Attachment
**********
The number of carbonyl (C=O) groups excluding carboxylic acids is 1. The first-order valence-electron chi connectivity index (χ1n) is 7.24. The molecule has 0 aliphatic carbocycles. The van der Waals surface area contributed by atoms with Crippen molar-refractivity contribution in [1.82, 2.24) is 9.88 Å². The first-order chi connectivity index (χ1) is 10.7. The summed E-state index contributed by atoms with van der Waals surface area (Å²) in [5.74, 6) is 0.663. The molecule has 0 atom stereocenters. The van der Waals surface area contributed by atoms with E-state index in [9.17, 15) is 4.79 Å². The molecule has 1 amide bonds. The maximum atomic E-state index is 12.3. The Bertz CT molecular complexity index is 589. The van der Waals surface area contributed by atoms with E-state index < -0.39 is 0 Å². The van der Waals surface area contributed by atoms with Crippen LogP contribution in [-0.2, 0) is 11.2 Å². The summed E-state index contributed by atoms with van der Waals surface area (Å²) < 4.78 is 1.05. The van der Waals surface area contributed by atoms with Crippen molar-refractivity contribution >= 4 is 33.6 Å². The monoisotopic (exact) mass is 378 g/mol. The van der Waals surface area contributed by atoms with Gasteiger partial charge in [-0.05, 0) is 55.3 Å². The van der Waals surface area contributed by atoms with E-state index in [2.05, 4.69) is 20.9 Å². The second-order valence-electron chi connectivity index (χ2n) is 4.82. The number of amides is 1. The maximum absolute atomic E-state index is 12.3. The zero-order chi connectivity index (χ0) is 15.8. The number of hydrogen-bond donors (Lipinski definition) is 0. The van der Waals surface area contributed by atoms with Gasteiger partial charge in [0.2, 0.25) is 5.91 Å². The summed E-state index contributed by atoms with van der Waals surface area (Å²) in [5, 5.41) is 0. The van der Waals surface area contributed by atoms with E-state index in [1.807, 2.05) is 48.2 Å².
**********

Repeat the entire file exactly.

The number of carbonyl (C=O) groups excluding carboxylic acids is 1. The first-order valence-electron chi connectivity index (χ1n) is 7.24. The molecule has 0 aliphatic carbocycles. The van der Waals surface area contributed by atoms with Crippen molar-refractivity contribution in [1.82, 2.24) is 9.88 Å². The first-order chi connectivity index (χ1) is 10.7. The summed E-state index contributed by atoms with van der Waals surface area (Å²) in [5.74, 6) is 0.663. The molecule has 0 atom stereocenters. The van der Waals surface area contributed by atoms with E-state index in [9.17, 15) is 4.79 Å². The molecule has 1 amide bonds. The maximum atomic E-state index is 12.3. The Bertz CT molecular complexity index is 589. The van der Waals surface area contributed by atoms with E-state index < -0.39 is 0 Å². The van der Waals surface area contributed by atoms with Crippen LogP contribution in [-0.2, 0) is 11.2 Å². The summed E-state index contributed by atoms with van der Waals surface area (Å²) < 4.78 is 1.05. The van der Waals surface area contributed by atoms with Crippen molar-refractivity contribution >= 4 is 33.6 Å². The monoisotopic (exact) mass is 378 g/mol. The van der Waals surface area contributed by atoms with Gasteiger partial charge in [-0.05, 0) is 55.3 Å². The van der Waals surface area contributed by atoms with E-state index in [2.05, 4.69) is 20.9 Å². The second-order valence-electron chi connectivity index (χ2n) is 4.82. The number of amides is 1. The maximum absolute atomic E-state index is 12.3. The zero-order chi connectivity index (χ0) is 15.8. The number of hydrogen-bond donors (Lipinski definition) is 0. The van der Waals surface area contributed by atoms with Gasteiger partial charge in [0.2, 0.25) is 5.91 Å². The summed E-state index contributed by atoms with van der Waals surface area (Å²) in [5, 5.41) is 0. The van der Waals surface area contributed by atoms with E-state index in [1.807, 2.05) is 48.2 Å².